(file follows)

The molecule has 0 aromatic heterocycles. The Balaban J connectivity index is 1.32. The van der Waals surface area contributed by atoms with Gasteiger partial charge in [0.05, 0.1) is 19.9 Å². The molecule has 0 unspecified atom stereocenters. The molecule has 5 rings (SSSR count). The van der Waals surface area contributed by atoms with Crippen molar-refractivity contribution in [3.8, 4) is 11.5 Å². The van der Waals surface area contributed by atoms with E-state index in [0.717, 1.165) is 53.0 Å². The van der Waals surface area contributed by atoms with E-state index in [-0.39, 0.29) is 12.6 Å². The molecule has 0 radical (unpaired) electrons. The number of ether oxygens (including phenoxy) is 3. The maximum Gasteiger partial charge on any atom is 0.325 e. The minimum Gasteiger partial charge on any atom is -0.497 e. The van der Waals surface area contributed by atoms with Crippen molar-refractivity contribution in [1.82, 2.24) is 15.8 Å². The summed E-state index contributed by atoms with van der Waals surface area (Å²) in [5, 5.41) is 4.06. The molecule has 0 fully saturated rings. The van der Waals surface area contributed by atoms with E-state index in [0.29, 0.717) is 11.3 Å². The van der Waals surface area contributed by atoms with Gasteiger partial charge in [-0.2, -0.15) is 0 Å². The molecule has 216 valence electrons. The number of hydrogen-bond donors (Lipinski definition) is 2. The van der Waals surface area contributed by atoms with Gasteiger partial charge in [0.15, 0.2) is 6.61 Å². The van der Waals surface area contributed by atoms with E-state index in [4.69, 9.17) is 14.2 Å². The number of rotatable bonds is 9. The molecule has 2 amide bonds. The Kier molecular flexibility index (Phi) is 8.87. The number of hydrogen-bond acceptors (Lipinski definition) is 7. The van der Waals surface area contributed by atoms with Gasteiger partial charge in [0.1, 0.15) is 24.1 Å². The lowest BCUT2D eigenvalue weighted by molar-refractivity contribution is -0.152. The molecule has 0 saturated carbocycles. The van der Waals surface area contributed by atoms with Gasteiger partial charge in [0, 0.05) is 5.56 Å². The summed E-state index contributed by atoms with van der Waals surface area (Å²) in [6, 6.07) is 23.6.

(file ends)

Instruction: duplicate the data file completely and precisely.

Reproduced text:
The molecule has 0 aromatic heterocycles. The Balaban J connectivity index is 1.32. The van der Waals surface area contributed by atoms with Gasteiger partial charge in [0.05, 0.1) is 19.9 Å². The molecule has 0 unspecified atom stereocenters. The molecule has 5 rings (SSSR count). The van der Waals surface area contributed by atoms with Crippen molar-refractivity contribution in [3.8, 4) is 11.5 Å². The van der Waals surface area contributed by atoms with E-state index in [0.717, 1.165) is 53.0 Å². The van der Waals surface area contributed by atoms with E-state index in [-0.39, 0.29) is 12.6 Å². The molecule has 0 radical (unpaired) electrons. The number of ether oxygens (including phenoxy) is 3. The maximum Gasteiger partial charge on any atom is 0.325 e. The minimum Gasteiger partial charge on any atom is -0.497 e. The van der Waals surface area contributed by atoms with Crippen molar-refractivity contribution in [1.82, 2.24) is 15.8 Å². The summed E-state index contributed by atoms with van der Waals surface area (Å²) in [5, 5.41) is 4.06. The molecule has 0 fully saturated rings. The van der Waals surface area contributed by atoms with E-state index in [0.29, 0.717) is 11.3 Å². The van der Waals surface area contributed by atoms with Gasteiger partial charge in [-0.2, -0.15) is 0 Å². The molecule has 216 valence electrons. The number of hydrogen-bond donors (Lipinski definition) is 2. The van der Waals surface area contributed by atoms with Gasteiger partial charge in [0.15, 0.2) is 6.61 Å². The van der Waals surface area contributed by atoms with E-state index in [4.69, 9.17) is 14.2 Å². The number of rotatable bonds is 9. The molecule has 2 amide bonds. The Kier molecular flexibility index (Phi) is 8.87. The number of hydrogen-bond acceptors (Lipinski definition) is 7. The van der Waals surface area contributed by atoms with Gasteiger partial charge in [0.1, 0.15) is 24.1 Å². The lowest BCUT2D eigenvalue weighted by molar-refractivity contribution is -0.152. The molecule has 0 saturated carbocycles. The van der Waals surface area contributed by atoms with Gasteiger partial charge in [0, 0.05) is 5.56 Å². The summed E-state index contributed by atoms with van der Waals surface area (Å²) in [6, 6.07) is 23.6.